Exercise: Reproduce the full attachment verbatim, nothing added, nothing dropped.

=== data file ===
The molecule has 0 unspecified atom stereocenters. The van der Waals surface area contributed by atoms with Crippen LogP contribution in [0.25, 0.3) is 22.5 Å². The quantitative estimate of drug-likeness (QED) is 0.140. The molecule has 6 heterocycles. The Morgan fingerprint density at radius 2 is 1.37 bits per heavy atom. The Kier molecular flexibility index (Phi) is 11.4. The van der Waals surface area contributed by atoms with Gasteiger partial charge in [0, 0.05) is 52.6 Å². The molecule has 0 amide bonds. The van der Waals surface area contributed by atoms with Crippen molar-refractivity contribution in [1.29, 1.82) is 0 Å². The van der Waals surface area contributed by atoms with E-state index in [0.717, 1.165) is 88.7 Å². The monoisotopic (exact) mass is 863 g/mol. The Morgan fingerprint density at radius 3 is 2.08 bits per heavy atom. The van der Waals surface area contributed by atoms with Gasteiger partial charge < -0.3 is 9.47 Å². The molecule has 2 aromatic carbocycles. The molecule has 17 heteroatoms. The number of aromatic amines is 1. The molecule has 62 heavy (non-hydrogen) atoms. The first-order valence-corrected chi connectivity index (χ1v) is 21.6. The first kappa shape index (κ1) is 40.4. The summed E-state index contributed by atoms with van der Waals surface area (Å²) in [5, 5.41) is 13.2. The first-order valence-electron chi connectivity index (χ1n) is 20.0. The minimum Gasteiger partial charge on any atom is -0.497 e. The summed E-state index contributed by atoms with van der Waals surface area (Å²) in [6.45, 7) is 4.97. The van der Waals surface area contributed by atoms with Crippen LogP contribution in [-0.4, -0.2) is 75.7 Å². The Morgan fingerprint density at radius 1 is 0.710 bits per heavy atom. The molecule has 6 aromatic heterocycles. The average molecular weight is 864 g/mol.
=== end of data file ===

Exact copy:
The molecule has 0 unspecified atom stereocenters. The van der Waals surface area contributed by atoms with Crippen LogP contribution in [0.25, 0.3) is 22.5 Å². The quantitative estimate of drug-likeness (QED) is 0.140. The molecule has 6 heterocycles. The Morgan fingerprint density at radius 2 is 1.37 bits per heavy atom. The Kier molecular flexibility index (Phi) is 11.4. The van der Waals surface area contributed by atoms with Gasteiger partial charge in [0, 0.05) is 52.6 Å². The molecule has 0 amide bonds. The van der Waals surface area contributed by atoms with Crippen molar-refractivity contribution in [1.29, 1.82) is 0 Å². The van der Waals surface area contributed by atoms with E-state index in [0.717, 1.165) is 88.7 Å². The monoisotopic (exact) mass is 863 g/mol. The Morgan fingerprint density at radius 3 is 2.08 bits per heavy atom. The van der Waals surface area contributed by atoms with Gasteiger partial charge < -0.3 is 9.47 Å². The molecule has 2 aromatic carbocycles. The molecule has 17 heteroatoms. The number of aromatic amines is 1. The molecule has 62 heavy (non-hydrogen) atoms. The first-order valence-corrected chi connectivity index (χ1v) is 21.6. The first kappa shape index (κ1) is 40.4. The summed E-state index contributed by atoms with van der Waals surface area (Å²) in [5, 5.41) is 13.2. The first-order valence-electron chi connectivity index (χ1n) is 20.0. The minimum Gasteiger partial charge on any atom is -0.497 e. The summed E-state index contributed by atoms with van der Waals surface area (Å²) in [6.45, 7) is 4.97. The van der Waals surface area contributed by atoms with Crippen LogP contribution in [-0.4, -0.2) is 75.7 Å². The Morgan fingerprint density at radius 1 is 0.710 bits per heavy atom. The molecule has 6 aromatic heterocycles. The average molecular weight is 864 g/mol.